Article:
VALLEY – At Monday’s Valley Lions Club meeting, Chambers County Engineer Josh Harvill gave club members an update on road improvement projects underway in the county,
He credited the Chambers County Commission with the foresight of adopting a 10-year plan listing priorities on road and bridge projects. Approximately 42.5 miles of Chambers Connty Roads have been the subject of necessary works as part of this plan. Some federal funds have helped this process.
There is a major opportunity, Harvill said, to secure federal funding for projects related to driver safety. He cited a location on County Road 289 between Lakeview and Fredonia that has seen much needed improvement over the past year. A stretch of road just north of the Quail Run Subdivision had been the site of many traffic accidents over the years. A curve was straightened and part of the road was raised by almost a foot. About 90 percent of the funding for the project came from the federal government.
“Straightening a curve can help prevent accidents,” Harvill said. “It may take only a fraction of a second for someone who is distracted for some reason to get off the road. Shoulder work can give people more reaction time if they do it. Saving someone’s life is priceless. If we can do it by improving the roads, it is the best thing our department can do.
The county has invested about $ 4.6 million in road improvements over the past five years.
Governor Kay Ivey’s plan to rebuild Alabama is helping a lot. It grossed just over $ 455,000 last year for Chambers County and is expected to gross around $ 680,000 this year. The total is expected to exceed $ 820,000 in 2022 when the 10-cent gasoline tax goes into effect.
“This has provided us with a great infusion of funding for us,” said Harvill.
Another benefit is a $ 3 million tax that Chambers County voters approved several years ago, as well as new funding for local schools.
“We do both large and small projects with the ad valorem taxes we collect. We can match that with federal dollars.
Rebuild Alabama provided the lion’s share of the funding for the construction of a new bridge over Waterworks Creek between Fredonia and LaFayette. Harvill said the bridge is currently open to local traffic only.
“We still have work to do on the approaches to the bridge,” he explained.
County Roads Department crews can be almost anywhere in Chambers County on any given day. They recently worked on a road south of LaFayette. It is estimated that $ 75,000 in paving will be done on this road. County Road 153 north of LaFayette will be under construction as well as roads near Ridge Grove and Rock Fence Station.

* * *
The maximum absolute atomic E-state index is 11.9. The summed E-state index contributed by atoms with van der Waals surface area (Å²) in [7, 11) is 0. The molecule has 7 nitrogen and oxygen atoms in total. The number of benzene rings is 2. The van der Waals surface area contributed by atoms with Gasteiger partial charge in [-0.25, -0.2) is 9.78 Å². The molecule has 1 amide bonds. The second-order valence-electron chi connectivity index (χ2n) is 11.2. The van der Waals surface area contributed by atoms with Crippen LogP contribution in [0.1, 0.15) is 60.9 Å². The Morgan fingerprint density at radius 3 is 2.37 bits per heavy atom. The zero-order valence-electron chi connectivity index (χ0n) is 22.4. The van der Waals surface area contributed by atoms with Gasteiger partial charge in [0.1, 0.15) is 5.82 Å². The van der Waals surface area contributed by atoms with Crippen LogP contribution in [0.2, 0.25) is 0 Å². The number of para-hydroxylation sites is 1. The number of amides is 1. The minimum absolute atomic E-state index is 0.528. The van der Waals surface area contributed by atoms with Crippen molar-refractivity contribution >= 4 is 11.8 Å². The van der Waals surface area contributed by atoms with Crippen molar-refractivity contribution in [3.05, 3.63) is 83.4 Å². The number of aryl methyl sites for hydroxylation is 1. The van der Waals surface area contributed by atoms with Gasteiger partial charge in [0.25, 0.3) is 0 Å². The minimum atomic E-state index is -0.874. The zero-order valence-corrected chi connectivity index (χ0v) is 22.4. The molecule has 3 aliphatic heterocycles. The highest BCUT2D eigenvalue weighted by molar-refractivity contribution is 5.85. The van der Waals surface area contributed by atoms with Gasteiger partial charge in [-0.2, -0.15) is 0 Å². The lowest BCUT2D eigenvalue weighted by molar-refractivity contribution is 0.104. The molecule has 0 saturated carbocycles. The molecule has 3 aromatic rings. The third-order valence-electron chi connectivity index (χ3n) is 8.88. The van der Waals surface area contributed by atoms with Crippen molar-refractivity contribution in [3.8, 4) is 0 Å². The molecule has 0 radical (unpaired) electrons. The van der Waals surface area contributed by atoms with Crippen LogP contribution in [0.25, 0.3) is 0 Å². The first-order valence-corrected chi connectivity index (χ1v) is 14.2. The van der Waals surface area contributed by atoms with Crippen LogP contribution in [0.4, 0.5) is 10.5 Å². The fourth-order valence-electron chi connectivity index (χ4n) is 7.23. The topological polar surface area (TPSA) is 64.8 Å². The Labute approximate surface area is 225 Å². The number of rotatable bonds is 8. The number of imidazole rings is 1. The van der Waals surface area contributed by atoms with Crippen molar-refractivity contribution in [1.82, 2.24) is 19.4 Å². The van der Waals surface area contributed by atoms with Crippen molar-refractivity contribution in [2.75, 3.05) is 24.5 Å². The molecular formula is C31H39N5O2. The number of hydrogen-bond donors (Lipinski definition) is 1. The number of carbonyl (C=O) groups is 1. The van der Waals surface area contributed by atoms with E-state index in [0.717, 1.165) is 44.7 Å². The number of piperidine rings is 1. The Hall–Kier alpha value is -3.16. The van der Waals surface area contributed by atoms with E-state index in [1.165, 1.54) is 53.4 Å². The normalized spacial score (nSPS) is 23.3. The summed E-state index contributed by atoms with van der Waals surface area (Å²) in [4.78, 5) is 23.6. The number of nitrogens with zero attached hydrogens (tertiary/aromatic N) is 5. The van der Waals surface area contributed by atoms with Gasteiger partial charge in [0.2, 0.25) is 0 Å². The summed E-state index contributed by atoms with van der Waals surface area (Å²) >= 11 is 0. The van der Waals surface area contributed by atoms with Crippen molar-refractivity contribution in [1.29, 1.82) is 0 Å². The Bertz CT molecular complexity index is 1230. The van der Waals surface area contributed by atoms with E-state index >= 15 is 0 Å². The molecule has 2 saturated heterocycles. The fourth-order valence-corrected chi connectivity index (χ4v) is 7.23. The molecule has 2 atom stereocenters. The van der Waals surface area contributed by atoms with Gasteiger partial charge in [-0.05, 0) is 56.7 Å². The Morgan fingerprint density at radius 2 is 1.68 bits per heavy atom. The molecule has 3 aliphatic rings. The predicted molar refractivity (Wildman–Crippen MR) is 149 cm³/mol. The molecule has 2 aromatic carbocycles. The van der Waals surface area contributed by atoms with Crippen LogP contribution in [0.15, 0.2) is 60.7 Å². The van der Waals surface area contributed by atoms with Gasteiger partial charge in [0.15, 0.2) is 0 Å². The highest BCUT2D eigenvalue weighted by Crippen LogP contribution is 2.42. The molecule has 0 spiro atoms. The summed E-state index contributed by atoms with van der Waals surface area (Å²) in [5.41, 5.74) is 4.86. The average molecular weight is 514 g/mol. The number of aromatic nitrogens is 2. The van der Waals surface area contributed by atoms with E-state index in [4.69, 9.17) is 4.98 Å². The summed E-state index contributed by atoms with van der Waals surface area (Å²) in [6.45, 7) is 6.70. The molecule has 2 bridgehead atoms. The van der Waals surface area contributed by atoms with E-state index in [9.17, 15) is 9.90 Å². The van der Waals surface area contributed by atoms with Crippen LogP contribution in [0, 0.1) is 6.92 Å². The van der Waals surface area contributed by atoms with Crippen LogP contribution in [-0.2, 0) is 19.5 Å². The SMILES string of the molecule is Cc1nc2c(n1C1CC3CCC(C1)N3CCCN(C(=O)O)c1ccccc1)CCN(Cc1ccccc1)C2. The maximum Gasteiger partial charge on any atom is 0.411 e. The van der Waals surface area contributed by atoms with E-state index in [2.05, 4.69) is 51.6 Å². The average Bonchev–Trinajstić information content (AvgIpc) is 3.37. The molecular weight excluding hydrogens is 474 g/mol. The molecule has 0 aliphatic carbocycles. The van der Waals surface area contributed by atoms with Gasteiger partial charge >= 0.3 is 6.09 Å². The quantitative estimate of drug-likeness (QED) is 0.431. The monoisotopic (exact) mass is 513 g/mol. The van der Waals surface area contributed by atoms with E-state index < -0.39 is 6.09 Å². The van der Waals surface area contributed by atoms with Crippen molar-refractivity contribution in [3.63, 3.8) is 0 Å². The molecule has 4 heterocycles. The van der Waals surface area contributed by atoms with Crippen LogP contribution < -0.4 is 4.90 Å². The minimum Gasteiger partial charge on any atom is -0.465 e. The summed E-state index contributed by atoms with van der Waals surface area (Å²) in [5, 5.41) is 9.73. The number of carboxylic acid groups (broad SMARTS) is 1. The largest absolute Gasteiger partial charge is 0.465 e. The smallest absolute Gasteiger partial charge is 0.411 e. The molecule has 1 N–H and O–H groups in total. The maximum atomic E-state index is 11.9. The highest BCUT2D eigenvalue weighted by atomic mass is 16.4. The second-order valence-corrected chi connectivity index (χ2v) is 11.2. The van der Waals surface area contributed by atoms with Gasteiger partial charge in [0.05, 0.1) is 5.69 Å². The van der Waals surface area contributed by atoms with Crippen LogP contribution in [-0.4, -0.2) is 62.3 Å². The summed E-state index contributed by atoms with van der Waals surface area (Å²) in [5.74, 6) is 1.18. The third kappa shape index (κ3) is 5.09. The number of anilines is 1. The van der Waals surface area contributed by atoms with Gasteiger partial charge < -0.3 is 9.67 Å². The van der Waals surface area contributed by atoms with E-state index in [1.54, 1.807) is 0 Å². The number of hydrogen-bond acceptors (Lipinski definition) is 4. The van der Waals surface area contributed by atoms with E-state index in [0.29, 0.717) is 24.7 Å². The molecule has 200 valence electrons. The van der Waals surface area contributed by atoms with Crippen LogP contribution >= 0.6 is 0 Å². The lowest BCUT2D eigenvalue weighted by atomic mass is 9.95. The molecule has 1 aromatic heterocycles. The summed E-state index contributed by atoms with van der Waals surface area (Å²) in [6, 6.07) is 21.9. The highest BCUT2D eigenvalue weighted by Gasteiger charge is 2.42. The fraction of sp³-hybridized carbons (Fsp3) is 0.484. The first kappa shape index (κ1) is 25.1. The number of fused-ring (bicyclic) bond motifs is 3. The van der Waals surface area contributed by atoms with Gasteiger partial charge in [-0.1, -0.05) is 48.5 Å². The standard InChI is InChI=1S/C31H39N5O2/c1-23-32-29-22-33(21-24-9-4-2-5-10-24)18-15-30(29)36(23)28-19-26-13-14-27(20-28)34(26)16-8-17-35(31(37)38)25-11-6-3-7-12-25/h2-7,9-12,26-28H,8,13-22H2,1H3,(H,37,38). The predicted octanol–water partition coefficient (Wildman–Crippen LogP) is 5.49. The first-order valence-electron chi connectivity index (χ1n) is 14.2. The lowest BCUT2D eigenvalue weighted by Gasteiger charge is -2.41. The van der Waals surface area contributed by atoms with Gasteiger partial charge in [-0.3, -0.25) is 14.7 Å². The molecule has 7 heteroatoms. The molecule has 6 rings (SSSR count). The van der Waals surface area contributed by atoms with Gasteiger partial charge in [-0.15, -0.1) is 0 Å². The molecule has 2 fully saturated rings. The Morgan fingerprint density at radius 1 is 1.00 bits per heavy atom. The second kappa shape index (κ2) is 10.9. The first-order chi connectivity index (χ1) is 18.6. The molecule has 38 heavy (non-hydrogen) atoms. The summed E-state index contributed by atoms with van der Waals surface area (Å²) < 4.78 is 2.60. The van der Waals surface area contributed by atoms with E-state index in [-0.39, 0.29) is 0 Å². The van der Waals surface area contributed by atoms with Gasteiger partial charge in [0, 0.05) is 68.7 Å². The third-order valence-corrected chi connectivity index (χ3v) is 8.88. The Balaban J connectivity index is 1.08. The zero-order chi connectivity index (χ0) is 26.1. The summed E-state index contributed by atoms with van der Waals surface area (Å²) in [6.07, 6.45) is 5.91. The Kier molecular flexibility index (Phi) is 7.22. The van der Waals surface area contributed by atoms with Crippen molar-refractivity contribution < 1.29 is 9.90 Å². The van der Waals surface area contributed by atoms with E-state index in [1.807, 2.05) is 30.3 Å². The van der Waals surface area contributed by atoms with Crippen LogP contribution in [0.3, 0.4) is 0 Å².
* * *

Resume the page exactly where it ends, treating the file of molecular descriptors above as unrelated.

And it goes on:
“We’re trying to make more roads and make our tax dollars go further,” Harvill said.
A major upcoming project will be the long-awaited plan to install turn lanes at the intersection of Phiilips and Cusseta roads near Huguley Primary School. This project is expected to cost between $ 2.7 and $ 3.3 million. About $ 800,000 has been spent in recent years to relocate underground utilities such as water and natural gas. The project will also include new road signs, tracing and new curbs and gutters. Around the traffic light, there will be new turning lanes in all directions. The longest will be on the portion of Phillips Road that heads north. Part of this route from Exit 77 on I-85 is already dual carriageway. This will turn into three lanes near the bridge over the CSX railroad track and head towards the traffic light.
“The state gas tax really helps with projects like this,” Harvill said. “If it costs us $ 3 million to do it on Phillips Road, imagine what it will cost to create new lanes on an interstate highway. “
Harvill said it might be a good idea to stay away from the construction zone for next year. He said he was particularly concerned about the flow of log trucks heading to Norbord during this time.
“Phillips Road is a heavily trafficked road, one of the busiest in Chambers County,” said Harvill.
Another major project is the replacement of a bridge on the Norfolk Southern rail line near Waverly in the southwest corner of the county. It could cost over a million dollars to do so. Harvill said the bridge is in a very scenic location.
“It’s near Stephens Mill Pond,” he said. “It’s a really beautiful place. “
Harvill said every project is different.
“Some roads will take a few months to repair,” he said. “Others can take a lot longer. “
There is an ongoing project to cut tree branches along the roads. It has already taken place on State Line Road, Kilpatrick Road, Johnson Chapel Road, Fredonia Road and will soon take place on CR 278, which connects LaGrange to Roanoke.
Harvill said Chambers County needs talented young people to come to work and make a career out of it. The average age of employment is currently six years.
“We have to find a way to keep people here,” he said. “We try to be competitive in terms of compensation.”
The Chambers County Roads Department has a total of 440 miles of paved roads, 330 miles of dirt roads and 150 bridges for which it is responsible.
Decisions about which roads and bridges to deal with are based on counting traffic, immediacy of need, and obtaining the best advantage for available funding.
A complaint Harvill often hears is, “It’s good that you do this project or this project, but when are you going to fix the road in front of my house?” “
“All roads must be safe,” he said. “We will continue to mow the grass and cut roads across the county. We will do everything we can to make our roads and bridges as safe as possible. “